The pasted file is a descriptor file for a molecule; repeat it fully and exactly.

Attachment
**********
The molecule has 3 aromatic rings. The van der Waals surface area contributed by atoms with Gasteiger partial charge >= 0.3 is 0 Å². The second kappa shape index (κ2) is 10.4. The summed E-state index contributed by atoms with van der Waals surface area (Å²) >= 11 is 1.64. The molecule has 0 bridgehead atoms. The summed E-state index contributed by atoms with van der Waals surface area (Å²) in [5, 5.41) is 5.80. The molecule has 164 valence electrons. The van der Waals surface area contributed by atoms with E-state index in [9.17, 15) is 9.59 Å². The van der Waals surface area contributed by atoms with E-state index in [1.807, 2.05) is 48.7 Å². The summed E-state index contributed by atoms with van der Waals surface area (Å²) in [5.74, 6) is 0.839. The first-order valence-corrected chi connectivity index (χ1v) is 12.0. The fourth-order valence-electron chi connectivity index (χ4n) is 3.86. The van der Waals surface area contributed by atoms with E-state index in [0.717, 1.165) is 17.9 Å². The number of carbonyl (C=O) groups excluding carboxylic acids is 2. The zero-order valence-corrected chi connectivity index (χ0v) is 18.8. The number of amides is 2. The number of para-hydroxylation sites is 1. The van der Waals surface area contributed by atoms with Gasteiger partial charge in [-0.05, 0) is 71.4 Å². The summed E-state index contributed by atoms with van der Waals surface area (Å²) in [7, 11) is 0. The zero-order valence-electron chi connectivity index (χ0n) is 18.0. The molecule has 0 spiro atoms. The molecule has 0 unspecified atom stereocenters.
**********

The molecule has 3 aromatic rings. The van der Waals surface area contributed by atoms with Gasteiger partial charge >= 0.3 is 0 Å². The second kappa shape index (κ2) is 10.4. The summed E-state index contributed by atoms with van der Waals surface area (Å²) >= 11 is 1.64. The molecule has 0 bridgehead atoms. The summed E-state index contributed by atoms with van der Waals surface area (Å²) in [5, 5.41) is 5.80. The molecule has 164 valence electrons. The van der Waals surface area contributed by atoms with E-state index in [9.17, 15) is 9.59 Å². The van der Waals surface area contributed by atoms with E-state index in [1.807, 2.05) is 48.7 Å². The summed E-state index contributed by atoms with van der Waals surface area (Å²) in [5.74, 6) is 0.839. The first-order valence-corrected chi connectivity index (χ1v) is 12.0. The fourth-order valence-electron chi connectivity index (χ4n) is 3.86. The van der Waals surface area contributed by atoms with E-state index in [0.717, 1.165) is 17.9 Å². The number of carbonyl (C=O) groups excluding carboxylic acids is 2. The zero-order valence-corrected chi connectivity index (χ0v) is 18.8. The number of amides is 2. The number of para-hydroxylation sites is 1. The van der Waals surface area contributed by atoms with Gasteiger partial charge in [-0.05, 0) is 71.4 Å². The summed E-state index contributed by atoms with van der Waals surface area (Å²) in [7, 11) is 0. The zero-order valence-electron chi connectivity index (χ0n) is 18.0. The molecule has 0 spiro atoms. The molecule has 0 unspecified atom stereocenters.